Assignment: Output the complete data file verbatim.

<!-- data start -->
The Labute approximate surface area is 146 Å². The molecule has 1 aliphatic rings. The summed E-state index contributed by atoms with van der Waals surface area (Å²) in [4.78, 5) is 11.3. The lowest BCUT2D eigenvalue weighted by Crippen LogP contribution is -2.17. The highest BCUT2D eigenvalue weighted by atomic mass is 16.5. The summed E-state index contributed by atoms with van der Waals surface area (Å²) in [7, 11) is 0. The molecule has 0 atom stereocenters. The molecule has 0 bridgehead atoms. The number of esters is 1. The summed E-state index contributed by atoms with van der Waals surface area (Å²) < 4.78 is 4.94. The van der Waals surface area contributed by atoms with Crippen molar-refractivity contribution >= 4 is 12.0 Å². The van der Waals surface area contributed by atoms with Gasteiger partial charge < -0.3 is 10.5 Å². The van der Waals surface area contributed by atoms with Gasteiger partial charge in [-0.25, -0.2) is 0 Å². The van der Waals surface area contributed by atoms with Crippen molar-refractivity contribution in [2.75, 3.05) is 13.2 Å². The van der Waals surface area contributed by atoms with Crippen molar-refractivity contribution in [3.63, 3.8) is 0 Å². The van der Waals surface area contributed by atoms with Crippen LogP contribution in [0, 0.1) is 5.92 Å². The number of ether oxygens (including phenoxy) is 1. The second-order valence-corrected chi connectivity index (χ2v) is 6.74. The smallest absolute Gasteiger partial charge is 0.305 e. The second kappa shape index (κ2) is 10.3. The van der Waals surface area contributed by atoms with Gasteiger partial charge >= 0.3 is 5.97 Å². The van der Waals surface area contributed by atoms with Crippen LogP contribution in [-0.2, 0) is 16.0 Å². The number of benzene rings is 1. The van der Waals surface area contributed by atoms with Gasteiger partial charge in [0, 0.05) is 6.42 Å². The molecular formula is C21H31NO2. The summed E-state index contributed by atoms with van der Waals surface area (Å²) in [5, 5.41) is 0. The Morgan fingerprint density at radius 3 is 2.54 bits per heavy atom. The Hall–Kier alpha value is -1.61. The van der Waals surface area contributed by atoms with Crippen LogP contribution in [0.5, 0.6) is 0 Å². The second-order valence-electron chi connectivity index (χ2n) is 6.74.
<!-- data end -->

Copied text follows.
The Labute approximate surface area is 146 Å². The molecule has 1 aliphatic rings. The summed E-state index contributed by atoms with van der Waals surface area (Å²) in [4.78, 5) is 11.3. The lowest BCUT2D eigenvalue weighted by Crippen LogP contribution is -2.17. The highest BCUT2D eigenvalue weighted by atomic mass is 16.5. The summed E-state index contributed by atoms with van der Waals surface area (Å²) in [7, 11) is 0. The molecule has 0 atom stereocenters. The molecule has 0 bridgehead atoms. The number of esters is 1. The summed E-state index contributed by atoms with van der Waals surface area (Å²) < 4.78 is 4.94. The van der Waals surface area contributed by atoms with Crippen molar-refractivity contribution >= 4 is 12.0 Å². The van der Waals surface area contributed by atoms with Gasteiger partial charge < -0.3 is 10.5 Å². The van der Waals surface area contributed by atoms with Gasteiger partial charge in [-0.25, -0.2) is 0 Å². The van der Waals surface area contributed by atoms with Crippen molar-refractivity contribution in [2.75, 3.05) is 13.2 Å². The van der Waals surface area contributed by atoms with Crippen molar-refractivity contribution in [3.63, 3.8) is 0 Å². The van der Waals surface area contributed by atoms with Crippen LogP contribution in [0, 0.1) is 5.92 Å². The number of ether oxygens (including phenoxy) is 1. The second-order valence-corrected chi connectivity index (χ2v) is 6.74. The smallest absolute Gasteiger partial charge is 0.305 e. The second kappa shape index (κ2) is 10.3. The van der Waals surface area contributed by atoms with Gasteiger partial charge >= 0.3 is 5.97 Å². The van der Waals surface area contributed by atoms with Crippen LogP contribution in [-0.2, 0) is 16.0 Å². The number of benzene rings is 1. The van der Waals surface area contributed by atoms with Gasteiger partial charge in [0, 0.05) is 6.42 Å². The molecular formula is C21H31NO2. The summed E-state index contributed by atoms with van der Waals surface area (Å²) in [5, 5.41) is 0. The Morgan fingerprint density at radius 3 is 2.54 bits per heavy atom. The Hall–Kier alpha value is -1.61. The van der Waals surface area contributed by atoms with Crippen LogP contribution in [0.5, 0.6) is 0 Å². The second-order valence-electron chi connectivity index (χ2n) is 6.74.